Diabetes Mellitus (commonly called diabetes) is a chronic disease where your blood sugar levels are persistently high. There is an important hormone called insulin in our body that keeps the blood glucose level within normal range. Insulin is produced by pancreas which is a gland located behind the stomach between the loops of small intestine. Insulin helps glucose to move into cells where it is utilised as a fuel to produce energy needed for various functions of the body. In diabetes, pancreas either doesn’t produce insulin enough insulin or your body becomes less responsive to insulin. Without enough insulin, glucose in the blood doesn’t move into the cells depriving them of fuel for energy production. In the long run a persistently elevated blood sugar level causes harm to heart, kidney, nerves, eyes, and legs.


    Types, Causes and Risk Factors

    There are mainly two types of diabetes: Type 1 Diabetes and Type 2 Diabetes. There are also other special types of diabetes based on the causes of damage to the pancreas.

    Type 1 diabetes also called insulin dependent diabetes mellitus occurs when pancreas produces little or no insulin. The cells in the pancreas that produce insulin are destroyed. Therefore, insulin is needed from the beginning to control blood sugar in type 1 DM. And as the cells producing insulin are destroyed this disease remains throughout your life with no complete cure till date. Type 1 DM appears earlier in life compared to type 2. Most commonly diagnosed in people less than 20 years old. It accounts for 10% of overall diabetes population.

    Type 2 diabetes occurs when pancreas doesn’t produce enough insulin or body becomes less sensitive to the insulin produced. The cells that produce insulin in pancreas are not destroyed and hence insulin is not required from the beginning to control blood sugar. It is commoner type of diabetes mellitus ( 90 % of all DM) and generally begins after age of 40. People with a family history of diabetes and who are overweight and obese may develop type 2 diabetes earlier. Since the cell producing insulin are intact, this type of DM can be managed with diet, weight reduction and exercise in the early stages. Subsequently they, need oral medication that stimulate insulin production from the pancreas. Over the years many people with type 2 diabetes need insulin from outside to keep blood sugar under control.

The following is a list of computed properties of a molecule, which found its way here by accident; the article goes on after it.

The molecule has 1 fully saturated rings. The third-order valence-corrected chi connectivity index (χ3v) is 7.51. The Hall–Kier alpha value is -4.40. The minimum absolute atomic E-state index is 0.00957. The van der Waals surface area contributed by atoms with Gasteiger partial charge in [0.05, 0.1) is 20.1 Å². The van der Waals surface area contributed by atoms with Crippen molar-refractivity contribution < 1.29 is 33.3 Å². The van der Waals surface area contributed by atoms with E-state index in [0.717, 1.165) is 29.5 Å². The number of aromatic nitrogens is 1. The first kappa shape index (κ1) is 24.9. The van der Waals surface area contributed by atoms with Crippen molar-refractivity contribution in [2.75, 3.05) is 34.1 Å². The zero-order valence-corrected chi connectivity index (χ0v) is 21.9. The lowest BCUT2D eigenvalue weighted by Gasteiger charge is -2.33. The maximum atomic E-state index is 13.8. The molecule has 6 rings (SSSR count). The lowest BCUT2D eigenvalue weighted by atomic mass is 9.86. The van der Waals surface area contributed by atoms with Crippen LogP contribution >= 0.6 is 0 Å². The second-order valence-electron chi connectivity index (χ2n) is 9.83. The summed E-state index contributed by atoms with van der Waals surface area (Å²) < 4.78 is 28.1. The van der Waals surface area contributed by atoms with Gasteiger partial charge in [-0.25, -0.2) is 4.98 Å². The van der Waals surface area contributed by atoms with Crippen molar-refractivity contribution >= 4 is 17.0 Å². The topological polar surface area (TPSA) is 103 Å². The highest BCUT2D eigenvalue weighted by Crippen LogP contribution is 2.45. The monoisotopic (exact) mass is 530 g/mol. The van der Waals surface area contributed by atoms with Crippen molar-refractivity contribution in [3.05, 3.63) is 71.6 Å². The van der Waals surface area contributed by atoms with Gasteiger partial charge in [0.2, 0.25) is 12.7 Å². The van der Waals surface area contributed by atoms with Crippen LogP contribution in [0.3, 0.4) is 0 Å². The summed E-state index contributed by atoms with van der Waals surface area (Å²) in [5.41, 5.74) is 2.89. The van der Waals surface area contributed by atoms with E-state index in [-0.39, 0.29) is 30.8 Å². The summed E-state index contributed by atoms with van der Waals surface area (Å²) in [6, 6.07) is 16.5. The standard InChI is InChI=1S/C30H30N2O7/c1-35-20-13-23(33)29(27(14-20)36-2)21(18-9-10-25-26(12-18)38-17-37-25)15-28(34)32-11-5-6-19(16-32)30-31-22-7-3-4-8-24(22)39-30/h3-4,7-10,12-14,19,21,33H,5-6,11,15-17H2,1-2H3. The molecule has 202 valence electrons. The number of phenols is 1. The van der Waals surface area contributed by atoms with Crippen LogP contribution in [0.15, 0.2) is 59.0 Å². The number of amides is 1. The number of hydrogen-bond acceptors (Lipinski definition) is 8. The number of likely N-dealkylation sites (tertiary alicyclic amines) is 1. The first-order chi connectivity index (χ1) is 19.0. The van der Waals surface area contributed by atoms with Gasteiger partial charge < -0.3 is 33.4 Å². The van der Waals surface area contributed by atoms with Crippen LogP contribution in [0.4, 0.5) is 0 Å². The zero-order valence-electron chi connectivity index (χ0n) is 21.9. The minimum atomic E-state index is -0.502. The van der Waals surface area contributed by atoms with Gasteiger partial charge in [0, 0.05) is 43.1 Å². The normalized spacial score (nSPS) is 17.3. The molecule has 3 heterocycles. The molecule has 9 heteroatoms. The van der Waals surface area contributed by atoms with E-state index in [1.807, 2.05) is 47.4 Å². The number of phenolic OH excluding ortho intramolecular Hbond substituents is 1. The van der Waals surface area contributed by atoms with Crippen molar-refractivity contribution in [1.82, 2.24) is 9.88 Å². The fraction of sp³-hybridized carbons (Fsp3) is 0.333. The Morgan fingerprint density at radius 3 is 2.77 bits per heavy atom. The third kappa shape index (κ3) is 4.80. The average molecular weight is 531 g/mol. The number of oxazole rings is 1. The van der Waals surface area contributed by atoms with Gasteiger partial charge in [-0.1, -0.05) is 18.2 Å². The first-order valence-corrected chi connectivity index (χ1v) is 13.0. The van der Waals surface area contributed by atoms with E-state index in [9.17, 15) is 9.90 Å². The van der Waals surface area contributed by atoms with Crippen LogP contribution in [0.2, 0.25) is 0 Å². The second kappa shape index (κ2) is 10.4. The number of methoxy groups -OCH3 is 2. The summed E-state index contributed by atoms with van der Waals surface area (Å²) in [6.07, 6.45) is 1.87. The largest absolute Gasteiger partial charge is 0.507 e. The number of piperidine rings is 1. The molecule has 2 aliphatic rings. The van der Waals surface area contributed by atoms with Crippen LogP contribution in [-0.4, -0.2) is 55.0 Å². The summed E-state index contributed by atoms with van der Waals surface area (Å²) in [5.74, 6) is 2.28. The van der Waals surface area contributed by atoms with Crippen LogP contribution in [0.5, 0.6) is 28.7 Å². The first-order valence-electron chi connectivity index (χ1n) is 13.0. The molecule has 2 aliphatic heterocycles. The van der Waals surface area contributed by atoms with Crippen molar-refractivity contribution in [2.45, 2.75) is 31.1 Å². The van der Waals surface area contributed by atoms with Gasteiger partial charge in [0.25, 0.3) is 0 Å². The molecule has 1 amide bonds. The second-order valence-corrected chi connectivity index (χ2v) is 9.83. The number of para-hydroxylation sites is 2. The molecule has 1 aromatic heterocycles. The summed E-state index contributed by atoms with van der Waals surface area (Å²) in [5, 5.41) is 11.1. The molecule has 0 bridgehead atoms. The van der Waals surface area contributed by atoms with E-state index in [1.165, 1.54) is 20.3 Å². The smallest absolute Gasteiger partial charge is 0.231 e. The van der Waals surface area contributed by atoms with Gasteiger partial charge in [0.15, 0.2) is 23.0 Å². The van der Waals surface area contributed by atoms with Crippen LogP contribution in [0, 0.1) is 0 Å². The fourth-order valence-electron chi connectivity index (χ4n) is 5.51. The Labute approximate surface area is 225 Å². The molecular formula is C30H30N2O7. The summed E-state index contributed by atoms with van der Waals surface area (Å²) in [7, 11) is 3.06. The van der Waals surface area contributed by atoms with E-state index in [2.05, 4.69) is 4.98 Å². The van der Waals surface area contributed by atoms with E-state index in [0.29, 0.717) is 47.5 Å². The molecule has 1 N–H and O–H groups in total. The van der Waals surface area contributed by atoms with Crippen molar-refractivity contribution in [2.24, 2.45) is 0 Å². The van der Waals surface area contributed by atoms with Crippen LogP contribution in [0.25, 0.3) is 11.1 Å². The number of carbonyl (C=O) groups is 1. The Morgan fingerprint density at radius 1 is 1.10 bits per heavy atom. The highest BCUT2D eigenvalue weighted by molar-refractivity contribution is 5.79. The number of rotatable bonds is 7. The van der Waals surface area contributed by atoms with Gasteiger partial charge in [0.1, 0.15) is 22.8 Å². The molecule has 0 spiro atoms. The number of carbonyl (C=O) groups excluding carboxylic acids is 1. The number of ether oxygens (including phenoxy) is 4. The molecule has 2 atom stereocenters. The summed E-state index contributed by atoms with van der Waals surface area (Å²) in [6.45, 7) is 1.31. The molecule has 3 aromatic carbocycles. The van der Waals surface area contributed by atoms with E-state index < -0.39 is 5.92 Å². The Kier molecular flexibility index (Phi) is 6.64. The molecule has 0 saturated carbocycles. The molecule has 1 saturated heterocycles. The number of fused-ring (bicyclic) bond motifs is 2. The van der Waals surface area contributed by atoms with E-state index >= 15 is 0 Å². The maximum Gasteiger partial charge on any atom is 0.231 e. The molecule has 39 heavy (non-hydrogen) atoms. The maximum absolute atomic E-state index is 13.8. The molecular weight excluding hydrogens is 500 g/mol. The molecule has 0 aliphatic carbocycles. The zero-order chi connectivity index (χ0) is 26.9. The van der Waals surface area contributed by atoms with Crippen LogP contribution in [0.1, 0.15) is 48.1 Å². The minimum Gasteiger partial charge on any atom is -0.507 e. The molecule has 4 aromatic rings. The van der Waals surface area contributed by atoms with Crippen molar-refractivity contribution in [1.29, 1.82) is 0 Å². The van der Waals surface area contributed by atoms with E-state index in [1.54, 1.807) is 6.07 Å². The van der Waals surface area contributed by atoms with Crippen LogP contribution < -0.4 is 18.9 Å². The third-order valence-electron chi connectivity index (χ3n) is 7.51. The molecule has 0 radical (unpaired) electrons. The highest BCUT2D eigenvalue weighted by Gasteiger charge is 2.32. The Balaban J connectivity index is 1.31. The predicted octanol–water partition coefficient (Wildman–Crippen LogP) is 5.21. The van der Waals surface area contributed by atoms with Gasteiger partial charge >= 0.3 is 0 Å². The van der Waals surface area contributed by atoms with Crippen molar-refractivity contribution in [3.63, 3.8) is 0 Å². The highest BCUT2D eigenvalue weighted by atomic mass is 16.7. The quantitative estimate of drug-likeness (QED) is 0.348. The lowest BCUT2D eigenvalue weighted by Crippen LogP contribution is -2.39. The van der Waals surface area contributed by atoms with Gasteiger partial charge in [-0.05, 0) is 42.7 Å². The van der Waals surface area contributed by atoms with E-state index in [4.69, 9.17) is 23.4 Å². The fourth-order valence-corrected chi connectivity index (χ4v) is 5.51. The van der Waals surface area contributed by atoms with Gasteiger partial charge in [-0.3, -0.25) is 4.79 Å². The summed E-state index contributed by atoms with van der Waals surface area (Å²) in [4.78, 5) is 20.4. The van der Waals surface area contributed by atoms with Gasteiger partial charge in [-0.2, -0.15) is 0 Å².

Some common symptoms of diabetes mellitus are:

    • Drinking water more than usual
    • Going to bathroom to urinate more often
    • Losing weight without effort
    • Feeling very hungry or tired
    • Cuts and wounds take longer time to heal
    • Having blurry vision
    • Tingling in your feet and hands
    • Sometimes an undiagnosed DM can present with complications called diabetic ketoacidosis where not only your blood sugars are high, you will be severely dehydrated, lethargic or sometimes comatose, kidney damage and life threatening acidosis.


    Who is at risk for developing Diabetes Mellitus?


    Following conditions increase your risk of developing diabetes mellitus:

    • Family history of diabetes in parents or siblings
    • Overweight and obesity
    • Age
    • Sedentary lifestyle and lack of exercise
    • Presence of other autoimmune diseases
    • High blood pressure
    • High cholesterol and triglycerides level
    • Excessive alcohol consumption
    • Cigarette smoking
    • DM during pregnancy
    • Certain medication like steroids
    • Acute severe stress – these are usually transient


    Eating high sugar diet doesn’t cause diabetes but it may unmask an underlying predisposition to develop diabetes. It will most likely make your diabetes control difficult if you already have diabetes.



    Diabetes is diagnosed by measuring blood glucose level. The best way to diagnose diabetes is to check a blood sugar level after 10-12 hours of not eating anything called fasting blood sugar level. Normally it should be between 70-100 mg/dl. If it is more than 126 mg/dl, it is called diabetes. If you are already experiencing symptoms of diabetes mentioned above, then a blood glucose level can be checked randomly without fasting. If it is higher than 200 mg/dl then a diagnosis of diabetes is made. Sometimes you may have all the risk factors for diabetes but your blood sugar level are within normal range. In these situation, you many undergo a test called glucose challenge test that will help in making a diagnosis of diabetes or a condition called impaired glucose tolerance also known as prediabetes. Another test that helps to make a diagnosis is called HBA1C. This test tells us about the your average blood sugar in last 3 months.



    You should always consult with your doctor about the treatment plan. Type I diabetes invariably requires insulin injections. . In case of type II diabetes, your doctor will ask you to control your blood sugar with modification of diet, and later give you some tablets to control your blood sugar level.

    These are the common things you need to follow when you have diabetes:

    • Healthy diet: Dietary control is the most important thing for a patient with diabetes. A sample of some best and worst food for diabetic patients includes.
      • Avoid: white rice, fine white flour, white bread, regular jam, and food with added sugar, fatty food.
      • Best: Whole grain food, whole wheat, brown rice, food made with corn, vegetables, spinach, and fresh fruit.
    • Exercise: Being physically active with regular exercise helps minimize cardiovascular risks.
    • Lose extra weight.
    • Limit your alcohol drinking.
    • Monitor your blood sugar regularly.
    • Take medicine, such as insulin injection or anti-diabetic tablets as your doctor has prescribed.


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